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July 26, 2019

Agile product delivery: the Three Amigos approach

Three people enter a room: one product manager, one developer and one QA. Each represents three main perspectives on the product — that of the business, the development team and testing. 

Knowing where to start when building a new feature can be daunting. LendInvest’s Product Manager, Charles Fournier breaks down the ‘Three Amigos’ approach. 

The Three Amigos session is essentially a kick-off meeting.

The aim of the Three Amigos is to create a common understanding of a feature, a piece of work, a deliverable, and to settle on a way to tackle it. The three perspectives give context to what we discuss, what we want to build, why and for whom. We ask each other, ‘What are the objectives and what does success look like? And how might we go about building this? What are the prerequisites and the different steps involved?

During the process, we’re not trying to debate how to build the feature in question. We are trying to find one approach to go with. Debating stifles activity and often leads to uncertainty about the approach. 

It all starts with the product manager (uno amigo)

Of course, there are prerequisites to a Three Amigos session, and indeed to any feature being built. 

Firstly, there needs to be a problem for the business to thoroughly understand, and appetite for solving it. That’s the role of the product manager. Working with the business, various solutions are brought to the table, discussed, and eventually a preferred solution emerges. 

What’s next is the product manager’s approach getting things done.

The feature requirements must be defined in as much detail as feasible. This is done through speaking to each of the project’s stakeholders, getting everyone’s take on the feature and determining both how we think it might solve the problem and what success looks like.

As they progress, show them the designs, compare the current and soon-to-be updated user journey, workflow, and, most importantly, ask questions, take notes and poke holes.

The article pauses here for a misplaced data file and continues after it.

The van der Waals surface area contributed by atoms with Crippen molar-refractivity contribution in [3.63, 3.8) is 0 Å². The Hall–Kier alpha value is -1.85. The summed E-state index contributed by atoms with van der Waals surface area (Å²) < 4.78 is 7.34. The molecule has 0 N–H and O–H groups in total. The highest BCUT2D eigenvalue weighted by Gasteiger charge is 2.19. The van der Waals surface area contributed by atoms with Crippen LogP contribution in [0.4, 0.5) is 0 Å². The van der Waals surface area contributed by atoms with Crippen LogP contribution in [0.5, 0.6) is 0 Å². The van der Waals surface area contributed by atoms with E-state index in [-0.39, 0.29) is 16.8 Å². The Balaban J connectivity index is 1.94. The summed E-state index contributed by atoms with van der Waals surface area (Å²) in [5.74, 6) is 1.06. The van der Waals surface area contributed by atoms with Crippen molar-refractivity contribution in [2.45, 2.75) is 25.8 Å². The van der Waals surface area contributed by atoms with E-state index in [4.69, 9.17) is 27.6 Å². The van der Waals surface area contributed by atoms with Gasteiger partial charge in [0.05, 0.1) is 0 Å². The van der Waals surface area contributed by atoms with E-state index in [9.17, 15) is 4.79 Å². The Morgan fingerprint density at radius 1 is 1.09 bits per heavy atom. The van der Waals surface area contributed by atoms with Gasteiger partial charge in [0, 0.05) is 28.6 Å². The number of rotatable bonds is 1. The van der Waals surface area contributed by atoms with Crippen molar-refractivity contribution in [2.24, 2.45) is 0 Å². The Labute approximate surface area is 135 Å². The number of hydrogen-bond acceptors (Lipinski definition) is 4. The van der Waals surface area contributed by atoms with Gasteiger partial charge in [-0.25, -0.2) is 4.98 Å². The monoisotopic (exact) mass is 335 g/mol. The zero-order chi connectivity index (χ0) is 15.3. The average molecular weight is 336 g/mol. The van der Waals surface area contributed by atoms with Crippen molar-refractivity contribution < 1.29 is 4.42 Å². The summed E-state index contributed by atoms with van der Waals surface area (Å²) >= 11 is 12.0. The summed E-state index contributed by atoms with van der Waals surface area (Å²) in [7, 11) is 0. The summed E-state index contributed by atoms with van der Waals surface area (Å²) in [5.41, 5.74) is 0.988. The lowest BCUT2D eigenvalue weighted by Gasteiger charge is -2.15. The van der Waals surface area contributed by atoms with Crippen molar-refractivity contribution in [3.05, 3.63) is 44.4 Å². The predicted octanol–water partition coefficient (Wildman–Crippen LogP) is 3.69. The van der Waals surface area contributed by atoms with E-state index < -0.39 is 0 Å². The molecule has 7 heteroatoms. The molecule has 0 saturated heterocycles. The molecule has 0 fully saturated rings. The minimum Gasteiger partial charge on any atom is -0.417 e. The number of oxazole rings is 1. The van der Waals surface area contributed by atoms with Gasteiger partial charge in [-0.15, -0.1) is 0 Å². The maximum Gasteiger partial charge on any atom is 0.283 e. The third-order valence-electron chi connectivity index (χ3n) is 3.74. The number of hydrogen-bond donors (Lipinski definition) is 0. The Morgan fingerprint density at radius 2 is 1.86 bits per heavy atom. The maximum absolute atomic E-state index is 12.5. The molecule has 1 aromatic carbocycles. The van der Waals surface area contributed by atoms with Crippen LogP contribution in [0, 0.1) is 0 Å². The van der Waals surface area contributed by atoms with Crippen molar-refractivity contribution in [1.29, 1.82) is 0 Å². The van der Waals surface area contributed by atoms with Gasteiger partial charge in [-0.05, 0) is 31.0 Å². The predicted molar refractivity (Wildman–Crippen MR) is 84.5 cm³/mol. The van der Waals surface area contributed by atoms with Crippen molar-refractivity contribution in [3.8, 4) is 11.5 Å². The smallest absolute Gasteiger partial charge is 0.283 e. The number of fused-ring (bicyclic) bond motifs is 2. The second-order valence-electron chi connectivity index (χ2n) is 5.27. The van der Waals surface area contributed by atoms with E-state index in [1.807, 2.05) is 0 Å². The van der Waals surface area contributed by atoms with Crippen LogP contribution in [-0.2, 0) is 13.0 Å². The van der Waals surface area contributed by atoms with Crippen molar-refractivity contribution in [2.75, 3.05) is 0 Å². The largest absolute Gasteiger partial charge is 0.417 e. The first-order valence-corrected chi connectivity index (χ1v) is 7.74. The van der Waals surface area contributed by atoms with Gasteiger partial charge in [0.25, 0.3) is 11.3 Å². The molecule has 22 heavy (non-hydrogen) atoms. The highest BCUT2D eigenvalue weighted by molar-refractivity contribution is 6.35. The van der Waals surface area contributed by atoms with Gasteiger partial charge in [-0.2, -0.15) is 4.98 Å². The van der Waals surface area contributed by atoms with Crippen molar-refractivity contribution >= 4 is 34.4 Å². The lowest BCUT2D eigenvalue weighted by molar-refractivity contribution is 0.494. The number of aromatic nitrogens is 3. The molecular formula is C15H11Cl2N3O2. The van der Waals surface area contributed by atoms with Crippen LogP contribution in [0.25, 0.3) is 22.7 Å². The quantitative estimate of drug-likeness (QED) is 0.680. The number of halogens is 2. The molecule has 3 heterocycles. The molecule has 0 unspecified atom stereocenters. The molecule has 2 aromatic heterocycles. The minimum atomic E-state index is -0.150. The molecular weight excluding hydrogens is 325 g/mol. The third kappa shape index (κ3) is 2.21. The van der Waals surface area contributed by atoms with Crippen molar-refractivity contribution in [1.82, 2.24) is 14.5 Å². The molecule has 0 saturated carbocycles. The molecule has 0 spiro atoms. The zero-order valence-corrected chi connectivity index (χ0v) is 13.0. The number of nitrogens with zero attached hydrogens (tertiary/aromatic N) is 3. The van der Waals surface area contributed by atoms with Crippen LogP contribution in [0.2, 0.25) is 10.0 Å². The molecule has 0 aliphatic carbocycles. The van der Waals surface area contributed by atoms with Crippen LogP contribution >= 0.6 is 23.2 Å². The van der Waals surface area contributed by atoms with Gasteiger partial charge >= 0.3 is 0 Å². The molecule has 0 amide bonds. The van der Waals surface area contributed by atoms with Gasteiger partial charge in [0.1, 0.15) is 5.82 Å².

“I relentlessly try to break the flow. Challenge everything. Ask why this and not that. Ask why again. And again. Then repeat asking why with someone else, another stakeholder in the project. Keep asking.”

Every why leads to additional information regardless of how many times you’ve asked the question. This creates a stronger understanding of the requirements, limitations, objectives, and obstacles that can then be shared with the other two ‘amigos’.

Provided that amigo uno has kept his peers informed of the work to come in meetings such as stand ups or roadmap reviews, then the group should be aware of new products and features on the horizon and how they fit into the company’s objectives.

Enter the developer and QA (los otros amigos)

Meetings work best if in-person, and time boxed. The product manager presents the feature or deliverable for ten minutes. The rest is a storm of questions and brainstorming. It’s key for the product manager to first keep the conversation centred on the objective: a common understanding of the feature.

Only then can we move on to how we might go about building it and shift the focus on the fastest route from A to B.

It is also the product manager’s role to probe in an attempt to unlock the conversation and push engineers and QA to think outside the box or find compromises. 

“I probe to encourage brainstorming and alternatives, but ultimately I don’t need to understand every single step of the process.”

What outcomes to expect 

The expected outcomes of a three amigos session are:

  1. A shared understanding of the feature or piece of work in question
  2. One or multiple ideas around how best to build it
  3. A rough list of the stories/tickets/tasks necessary to deliver it
  4. An estimation of the complexity of each story/ticket/task as well as their dependants

“At times, due to the sheer complexity of a project, you just can’t get it all in one go. I wouldn’t force it. I think it’s best to cut the session after 40 minutes tops, sleep on it and resume the following day.”

The amigos made a list, then what?

Having understood the work that needs to be done, the project manager starts writing up rough tickets. “I write the stories usually starting with just the story titles on a document,” explains Charles. “Then I flesh out each story in detail. During this phase I address any relevant questions raised by the developers during the Three Amigos meeting.”

After refining the stories, there may be a requirement for a further session with one or two developers. We then go through each story asking ourselves if it needs more work for a developer to start working on it.

With the stories in place, their complexity and dependencies understood, prioritisation can start. 

Change is not an issue, change and adaptation is expected. The main idea behind the Three Amigos approach is to provide a common understanding of what we’re trying to build and identify different ways to get there. 

“It’s fine if the strategies you come up with evolve. How you actually build it does not have to be set in stone.”